Dolutegravir in HIV-1 infection: Added benefit in adult patients

May 21, 2014, Institute for Quality and Efficiency in Health Care

Dolutegravir has been approved since January 2014 in combination with other antiretroviral drugs for the treatment of human immunodeficiency virus (HIV) infected adults and adolescents above 12 years of age. In an early benefit assessment pursuant to the Act on the Reform of the Market for Medicinal Products (AMNOG), the German Institute for Quality and Efficiency in Health Care (IQWiG) now examined whether the new drug offers an added benefit over the appropriate comparator therapy.

The dossier compiled by the drug manufacturer provided proof of a considerable added benefit in adults without pretreatment and an indication of a minor added benefit in pretreated adults who require integrase inhibitors (INIs) (i. e. whose should include an INI). These patients have fewer side effects with the new drug than with the respective comparator therapy.

No added benefit could be determined for pretreated adults who do not require INIs (i. e. in whom no integrase inhibitor is indicated) and for adolescents above 12 years of age, because there were no study data.

Comparator therapy depends on pretreatment and age

Dolutegravir is a so-called integrase inhibitor (INI) and aims to prevent the integration of viral DNA into the nucleus of human cells. The Federal Joint Committee (G-BA) distinguished between adults and adolescents depending on the pretreatment, and specified different appropriate comparator therapies for the different patient groups:

In adults without pretreatment (treatment-naive), dolutegravir was to be compared with efavirenz (NNRTI drug class) in combination with two nucleoside/nucleotide analogues (NRTI drug class), tenofovir plus emtricitabine or abacavir plus lamivudine. In treatment-naive adolescents, the new drug was to be compared with efavirenz in combination with abacavir plus lamivudine.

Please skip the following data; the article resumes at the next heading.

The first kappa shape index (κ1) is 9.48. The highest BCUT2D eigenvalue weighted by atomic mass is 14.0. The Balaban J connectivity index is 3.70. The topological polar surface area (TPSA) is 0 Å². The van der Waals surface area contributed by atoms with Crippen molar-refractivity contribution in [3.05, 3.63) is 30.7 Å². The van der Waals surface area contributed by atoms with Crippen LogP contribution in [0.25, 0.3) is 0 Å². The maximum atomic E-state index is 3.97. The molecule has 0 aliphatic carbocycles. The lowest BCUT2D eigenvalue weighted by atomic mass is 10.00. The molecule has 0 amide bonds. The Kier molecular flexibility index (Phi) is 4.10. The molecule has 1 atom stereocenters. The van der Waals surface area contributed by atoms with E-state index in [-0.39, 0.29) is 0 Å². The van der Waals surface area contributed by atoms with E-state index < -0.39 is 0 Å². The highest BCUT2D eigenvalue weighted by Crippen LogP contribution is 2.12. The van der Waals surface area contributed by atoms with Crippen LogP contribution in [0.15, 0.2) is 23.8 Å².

For adolescents and adults who have already been treated for HIV-1 with other drugs, the G‑BA specified an individual antiretroviral treatment depending on their prior therapy and the reason for the treatment switch. Particularly treatment failure because of a lack of antiviral effect (possibly associated with resistance of the virus to some drugs) or side effects were relevant.

In case of resistance to other drug classes in pretreated patients, treatment should include a drug of a further drug class. When resistance to NRTIs or NNRTI has been proven, for example, an INI is a commonly chosen treatment.

Treatment-naive adults: considerable added benefit

Two randomized controlled trials (RCTs), SPRING-1 and SINGLE, with a study duration of 96 weeks each and a total of almost 1000 study participants, were included in the assessment. The results of these 2 studies showed no differences between the treatment groups with regard to mortality and morbidity.